"Rain in September" 2015 - Graphite, Pastel and Polychromos Pencils
We have had the privilege to scan and digitally reproduce Michaela’s pastel & oil paintings and are delighted to share her beautiful work with you.
Michaela has exhibited her paintings and drawings in galleries and juried shows throughout the United States since 1994. Her work has been featured and reviewed in various publications —including Vermont Arts and Living, Santa Fean Magazine and Pasatiempo— and is included in public, corporate and private collections here and abroad. In addition to her work as a visual artist, Michaela is also a landscape designer, published garden writer and photographer, as well as a licensed pilot. Inspired by nature and the complex relationship between human beings and their environment, Michaela Harlow’s contemporary oils, pastels and mixed media works incorporate both figurative and abstract elements. Her work is now represented in New England at West Branch Gallery in Stowe, Vermont.
"Song of the Solstice" 2015 - Oil, Graphite and Polychromos Pencil
- First off, we have to ask about you being a licensed pilot! It is such a fun fact about you that we did not know – when did you learn how to fly a plane? Does it influence your art in anyway?
MH: I began flying in the summer of 1999 and earned my private pilot certificate in January, 2000. I've always loved images taken from above earth and once I started flying, I quickly developed an interest in aerial photography. However, flying an aircraft requires undivided attention, so for more than a decade, I simply observed while airborne, and collected books by well-known aerial photographers such as Arthus-Bertrand, George Steinmetz and Bernhard Edmaier. Just recently ---over the past two years or so--- I've begun making photos when flying with another pilot. I absolutely love it. That process ---seeing and documenting abstract land shapes and patterns --- has definitely informed my painting as well as my work in landscape design.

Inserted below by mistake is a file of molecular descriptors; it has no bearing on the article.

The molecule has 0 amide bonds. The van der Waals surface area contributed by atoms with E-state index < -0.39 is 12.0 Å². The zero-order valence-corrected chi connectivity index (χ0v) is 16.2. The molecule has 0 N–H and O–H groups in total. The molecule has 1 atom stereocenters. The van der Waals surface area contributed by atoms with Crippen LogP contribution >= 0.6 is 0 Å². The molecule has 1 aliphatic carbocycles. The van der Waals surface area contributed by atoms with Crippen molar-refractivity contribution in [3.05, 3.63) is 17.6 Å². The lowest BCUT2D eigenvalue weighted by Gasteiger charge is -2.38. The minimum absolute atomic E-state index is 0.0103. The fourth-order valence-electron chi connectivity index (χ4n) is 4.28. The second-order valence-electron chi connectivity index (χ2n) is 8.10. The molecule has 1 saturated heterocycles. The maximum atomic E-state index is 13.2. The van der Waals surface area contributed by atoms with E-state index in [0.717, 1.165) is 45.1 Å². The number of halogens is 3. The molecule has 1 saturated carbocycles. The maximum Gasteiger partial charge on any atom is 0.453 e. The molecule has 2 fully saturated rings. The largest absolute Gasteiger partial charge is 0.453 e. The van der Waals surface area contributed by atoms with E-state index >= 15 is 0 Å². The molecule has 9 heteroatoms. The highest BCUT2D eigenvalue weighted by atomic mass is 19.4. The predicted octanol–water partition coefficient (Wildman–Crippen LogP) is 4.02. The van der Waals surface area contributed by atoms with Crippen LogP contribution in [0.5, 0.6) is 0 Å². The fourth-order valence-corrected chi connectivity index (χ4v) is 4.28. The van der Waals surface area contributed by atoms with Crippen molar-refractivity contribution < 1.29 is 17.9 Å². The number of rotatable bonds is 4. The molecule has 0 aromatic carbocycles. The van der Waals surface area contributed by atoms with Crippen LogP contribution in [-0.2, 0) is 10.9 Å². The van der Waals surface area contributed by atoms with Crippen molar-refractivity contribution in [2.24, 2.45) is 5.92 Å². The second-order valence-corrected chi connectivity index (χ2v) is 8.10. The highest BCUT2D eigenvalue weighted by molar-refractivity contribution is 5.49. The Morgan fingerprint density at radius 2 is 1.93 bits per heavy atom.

"Fog of Memory" 2015 - Oil and Graphite
- You are a gardener, a photographer, and a painter – do you think all of your art forms relate to one another?
MH: That is an interesting question. To be honest, until recently, I hadn't given the connection between my interests much thought. I've simply pursued passions. I am only now beginning to see the complex ways that they interrelate. Like the study of languages, I think the more forms of art you practice, the richer and deeper your understanding of each becomes. My formal training as a painter has given me confidence when experimenting with a camera. It has also assisted me greatly with aspects of landscape design; especially when it comes to color, form, shape and texture. I see more and more connections each day.
"Black Birch Cross" 2015 - Oil, Graphite, Polychromos Pencil
- How long have you been working with pastels & what is your process in choosing colors for each piece?
MH: I first experimented with soft pastels as a kid when I was given a small box of them by a family friend. They move and flow like paint and blend easily with bare fingers or tools. Almost immediately they became my favorite medium for drawing. Later, I worked with a private instructor and learned how to use oil pastels. Over the years I've experimented with soft and hard pastels, pastel pencils and combinations of these with other materials. I still love their portability and ease-of-use.